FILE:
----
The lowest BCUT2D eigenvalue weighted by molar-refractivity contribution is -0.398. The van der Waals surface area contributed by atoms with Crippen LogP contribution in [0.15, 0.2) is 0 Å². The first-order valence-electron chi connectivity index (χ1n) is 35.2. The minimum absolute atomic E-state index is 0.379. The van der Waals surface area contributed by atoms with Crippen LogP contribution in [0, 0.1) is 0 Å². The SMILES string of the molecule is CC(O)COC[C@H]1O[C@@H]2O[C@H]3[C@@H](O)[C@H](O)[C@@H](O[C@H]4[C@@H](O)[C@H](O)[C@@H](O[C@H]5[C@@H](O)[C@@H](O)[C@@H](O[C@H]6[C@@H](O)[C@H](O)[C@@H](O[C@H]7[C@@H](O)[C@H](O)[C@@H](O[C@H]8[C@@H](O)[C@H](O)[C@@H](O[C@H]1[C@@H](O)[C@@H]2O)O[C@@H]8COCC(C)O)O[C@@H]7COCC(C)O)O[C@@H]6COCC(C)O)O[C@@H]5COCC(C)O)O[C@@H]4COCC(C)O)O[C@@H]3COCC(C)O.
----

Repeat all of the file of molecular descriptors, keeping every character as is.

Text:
The lowest BCUT2D eigenvalue weighted by molar-refractivity contribution is -0.398. The van der Waals surface area contributed by atoms with Crippen LogP contribution in [0.15, 0.2) is 0 Å². The first-order valence-electron chi connectivity index (χ1n) is 35.2. The minimum absolute atomic E-state index is 0.379. The van der Waals surface area contributed by atoms with Crippen LogP contribution in [0, 0.1) is 0 Å². The SMILES string of the molecule is CC(O)COC[C@H]1O[C@@H]2O[C@H]3[C@@H](O)[C@H](O)[C@@H](O[C@H]4[C@@H](O)[C@H](O)[C@@H](O[C@H]5[C@@H](O)[C@@H](O)[C@@H](O[C@H]6[C@@H](O)[C@H](O)[C@@H](O[C@H]7[C@@H](O)[C@H](O)[C@@H](O[C@H]8[C@@H](O)[C@H](O)[C@@H](O[C@H]1[C@@H](O)[C@@H]2O)O[C@@H]8COCC(C)O)O[C@@H]7COCC(C)O)O[C@@H]6COCC(C)O)O[C@@H]5COCC(C)O)O[C@@H]4COCC(C)O)O[C@@H]3COCC(C)O.